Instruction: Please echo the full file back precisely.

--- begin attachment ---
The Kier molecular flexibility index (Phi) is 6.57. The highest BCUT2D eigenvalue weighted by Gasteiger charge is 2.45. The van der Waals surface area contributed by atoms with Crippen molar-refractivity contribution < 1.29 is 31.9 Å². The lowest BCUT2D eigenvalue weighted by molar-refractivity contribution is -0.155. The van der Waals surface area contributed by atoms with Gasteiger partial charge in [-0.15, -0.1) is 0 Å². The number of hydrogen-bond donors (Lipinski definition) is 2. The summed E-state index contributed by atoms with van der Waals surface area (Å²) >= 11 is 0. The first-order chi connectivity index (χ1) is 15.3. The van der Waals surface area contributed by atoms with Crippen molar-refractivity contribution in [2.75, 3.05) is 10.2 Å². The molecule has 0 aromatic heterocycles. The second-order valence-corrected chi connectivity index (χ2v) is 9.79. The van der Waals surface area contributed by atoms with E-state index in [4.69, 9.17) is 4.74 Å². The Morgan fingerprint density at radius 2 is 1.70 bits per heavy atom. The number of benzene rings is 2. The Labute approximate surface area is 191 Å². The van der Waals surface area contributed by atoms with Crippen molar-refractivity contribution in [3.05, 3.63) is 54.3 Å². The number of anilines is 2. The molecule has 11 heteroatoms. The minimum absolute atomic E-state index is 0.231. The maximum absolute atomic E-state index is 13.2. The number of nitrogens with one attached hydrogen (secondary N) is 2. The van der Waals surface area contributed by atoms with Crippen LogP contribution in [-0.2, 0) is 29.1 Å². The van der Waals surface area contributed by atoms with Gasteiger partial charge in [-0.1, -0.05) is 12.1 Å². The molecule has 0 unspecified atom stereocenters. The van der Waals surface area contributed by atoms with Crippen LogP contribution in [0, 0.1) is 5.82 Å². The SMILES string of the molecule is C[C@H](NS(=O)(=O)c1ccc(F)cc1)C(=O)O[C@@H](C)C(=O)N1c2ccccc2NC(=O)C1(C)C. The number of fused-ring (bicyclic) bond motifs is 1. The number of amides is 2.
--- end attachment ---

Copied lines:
The Kier molecular flexibility index (Phi) is 6.57. The highest BCUT2D eigenvalue weighted by Gasteiger charge is 2.45. The van der Waals surface area contributed by atoms with Crippen molar-refractivity contribution < 1.29 is 31.9 Å². The lowest BCUT2D eigenvalue weighted by molar-refractivity contribution is -0.155. The van der Waals surface area contributed by atoms with Gasteiger partial charge in [-0.15, -0.1) is 0 Å². The number of hydrogen-bond donors (Lipinski definition) is 2. The summed E-state index contributed by atoms with van der Waals surface area (Å²) >= 11 is 0. The first-order chi connectivity index (χ1) is 15.3. The van der Waals surface area contributed by atoms with Crippen molar-refractivity contribution in [2.75, 3.05) is 10.2 Å². The molecule has 0 aromatic heterocycles. The second-order valence-corrected chi connectivity index (χ2v) is 9.79. The van der Waals surface area contributed by atoms with E-state index in [4.69, 9.17) is 4.74 Å². The Morgan fingerprint density at radius 2 is 1.70 bits per heavy atom. The number of benzene rings is 2. The Labute approximate surface area is 191 Å². The van der Waals surface area contributed by atoms with Crippen molar-refractivity contribution in [3.05, 3.63) is 54.3 Å². The number of anilines is 2. The molecule has 11 heteroatoms. The minimum absolute atomic E-state index is 0.231. The maximum absolute atomic E-state index is 13.2. The number of nitrogens with one attached hydrogen (secondary N) is 2. The van der Waals surface area contributed by atoms with Crippen LogP contribution in [-0.2, 0) is 29.1 Å². The van der Waals surface area contributed by atoms with Gasteiger partial charge in [-0.1, -0.05) is 12.1 Å². The molecule has 0 unspecified atom stereocenters. The van der Waals surface area contributed by atoms with Crippen LogP contribution in [0, 0.1) is 5.82 Å². The SMILES string of the molecule is C[C@H](NS(=O)(=O)c1ccc(F)cc1)C(=O)O[C@@H](C)C(=O)N1c2ccccc2NC(=O)C1(C)C. The number of fused-ring (bicyclic) bond motifs is 1. The number of amides is 2.